524 F2d 627 Flores v. United States Immigration and Naturalization Service

524 F.2d 627

In the Matter of the Petition of Jesus FLORES and Maria
Gamboa Flores, Petitioners-Appellees,

No. 74-1769.

United States Court of Appeals,
Ninth Circuit.

Oct. 17, 1975.

Dzintra Janavs, Asst. U. S. Atty. (argued), Los Angeles, Cal., for respondent-appellant.

David C. Marcus, Los Angeles, Cal., for petitioners-appellees.


Before TRASK and CHOY, Circuit Judges, and VON DER HEYDT,* District Judge.


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This is an appeal from the district court's judgment and order granting appellees' petition for habeas corpus relief.


The appellees, Jesus Flores and Maria Gamboa Flores, are natives and citizens of Mexico who were illegally smuggled into the United States. They have been found deportable as they were excludable under 8 U.S.C. § 1251(a)(1) at the time of entry since they did not possess immigrant visas as required by 8 U.S.C. § 1182(a)(10). Deportation orders were entered against appellees on May 3, 1973. However, the deportation orders were not effective if appellees voluntarily departed from this country by August 3, 1973. The Flores subsequently applied for extension of their voluntary departure date until such time as their pending visa applications could be acted upon. Their applications were denied without specific reasons except for the insertion of the words, "Children 4 Illegal" at the bottom of the application. However, appellees were granted an extension of the voluntary departure date until August 12, 1973. The habeas corpus action, now under review, was instituted on August 3. The district court granted the relief requested on September 28, 1973, finding that the District Director of the Immigration and Naturalization Service abused his discretion in denying the applications for an extension of the voluntary departure date.


The INS raises three principal contentions in this appeal.


The service first contends that insufficient "custody" exists to invoke jurisdiction under 28 U.S.C. § 2241. It is well settled that custody required for jurisdiction pursuant to 28 U.S.C. § 2241 does not necessarily mean physical custody. Jones v. Cunningham, 371 U.S. 236, 83 S.Ct. 373, 9 L.Ed.2d 285 (1963); Peyton v. Rowe, 391 U.S. 54, 88 S.Ct. 1549, 20 L.Ed.2d 426 (1968). In Bustos-Ovalle v. Landon, 225 F.2d 878 (9th Cir. 1955) this court held that the petitioner could not avail himself of judicial relief from an order allowing voluntary departure on the dual grounds of failure to exhaust administrative remedies and lack of sufficient custody to support habeas corpus jurisdiction. In the instant case, however, no contention has been raised concerning failure to exhaust administrative remedies. Additionally, no deportation order was in effect in Bustos-Ovalle. In the present case the appellees are under deportation orders although, admittedly, they will not be taken into actual physical custody until a warrant is issued. 8 C.F.R. 243.1 and 243.2. Further, the affidavit of Donald T. Williams, Acting District Director, establishes that the appellees will be deported without notice of further proceedings. Given the fact that the deportation order states, by its own terms, that it will go into force automatically at the expiration of the period allowed for voluntary departure, and the affidavit of Donald T. Williams, the court concludes that there was sufficient immediacy of action and interference with freedom to support habeas corpus jurisdiction.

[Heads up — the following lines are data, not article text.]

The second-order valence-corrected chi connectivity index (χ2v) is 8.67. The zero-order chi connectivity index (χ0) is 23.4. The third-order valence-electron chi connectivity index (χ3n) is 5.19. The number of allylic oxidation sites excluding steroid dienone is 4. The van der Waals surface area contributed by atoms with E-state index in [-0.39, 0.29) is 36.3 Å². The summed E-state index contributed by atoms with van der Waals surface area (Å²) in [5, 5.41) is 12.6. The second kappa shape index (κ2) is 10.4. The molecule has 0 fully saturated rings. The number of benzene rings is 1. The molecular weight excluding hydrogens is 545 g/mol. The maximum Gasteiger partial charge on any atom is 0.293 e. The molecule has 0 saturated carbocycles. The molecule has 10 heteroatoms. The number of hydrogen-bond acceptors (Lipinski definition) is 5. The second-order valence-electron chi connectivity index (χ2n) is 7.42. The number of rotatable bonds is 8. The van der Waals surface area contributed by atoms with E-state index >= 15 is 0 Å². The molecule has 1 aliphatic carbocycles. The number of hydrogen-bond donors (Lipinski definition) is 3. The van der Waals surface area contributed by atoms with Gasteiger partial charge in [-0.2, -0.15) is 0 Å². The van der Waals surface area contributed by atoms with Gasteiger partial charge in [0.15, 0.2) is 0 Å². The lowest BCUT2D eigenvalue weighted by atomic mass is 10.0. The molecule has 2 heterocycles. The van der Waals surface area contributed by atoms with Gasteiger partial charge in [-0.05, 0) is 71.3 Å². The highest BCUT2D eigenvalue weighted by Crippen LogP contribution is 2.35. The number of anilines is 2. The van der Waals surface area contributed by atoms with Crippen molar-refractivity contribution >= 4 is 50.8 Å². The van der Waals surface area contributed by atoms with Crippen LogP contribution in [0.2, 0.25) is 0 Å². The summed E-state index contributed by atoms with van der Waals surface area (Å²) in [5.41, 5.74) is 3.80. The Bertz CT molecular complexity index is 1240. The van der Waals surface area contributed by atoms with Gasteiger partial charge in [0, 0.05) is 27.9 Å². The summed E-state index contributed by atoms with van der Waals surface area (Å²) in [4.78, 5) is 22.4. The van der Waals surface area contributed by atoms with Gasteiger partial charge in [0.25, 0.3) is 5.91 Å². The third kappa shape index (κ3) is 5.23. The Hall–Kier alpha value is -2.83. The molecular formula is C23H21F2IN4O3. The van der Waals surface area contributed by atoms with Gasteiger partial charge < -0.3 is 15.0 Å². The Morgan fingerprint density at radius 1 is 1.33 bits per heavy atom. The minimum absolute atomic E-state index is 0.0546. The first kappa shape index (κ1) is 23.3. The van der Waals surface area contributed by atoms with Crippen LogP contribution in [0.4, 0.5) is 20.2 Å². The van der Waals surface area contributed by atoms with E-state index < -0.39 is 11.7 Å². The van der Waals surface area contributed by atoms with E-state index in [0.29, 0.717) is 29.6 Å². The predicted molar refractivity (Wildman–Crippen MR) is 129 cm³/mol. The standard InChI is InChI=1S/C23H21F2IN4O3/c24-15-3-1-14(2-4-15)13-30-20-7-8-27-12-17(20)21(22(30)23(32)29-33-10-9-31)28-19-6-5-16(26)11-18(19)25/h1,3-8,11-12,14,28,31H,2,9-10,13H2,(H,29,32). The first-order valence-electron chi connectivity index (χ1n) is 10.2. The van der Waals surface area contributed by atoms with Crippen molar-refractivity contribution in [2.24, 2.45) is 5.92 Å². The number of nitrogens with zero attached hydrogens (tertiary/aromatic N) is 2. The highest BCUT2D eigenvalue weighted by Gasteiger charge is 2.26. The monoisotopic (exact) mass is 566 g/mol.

Appellant's other contentions are that the district court erred in finding an abuse of discretion on the part of the service and, assuming that abuse existed, that the trial court erred in not remanding the cause to the service. The trial court found that there was an abuse of discretion under the particular facts of this case as alleged in the petition. While we would be hard pressed to affirm the trial court on this basis, it is apparent, from the record, that the district court granted the requested relief because of the failure of the service to articulate reasons for the denial of the requested extension of the appellees voluntary departure date. Since reasons for the denial were not set forth, the district court could not determine whether the service had in fact abused its discretion. An appropriate course of action in such a case would have been for the district court to remand the matter to the agency. Zemke v. Larsen, 434 F.2d 1281 (9th Cir. 1970). Nevertheless since the failure to articulate reasons must rest with the service, we cannot say that the district court abused its discretion in granting the requested relief.




Honorable James A. von der Heydt, United States District Judge, District of Alaska, sitting by designation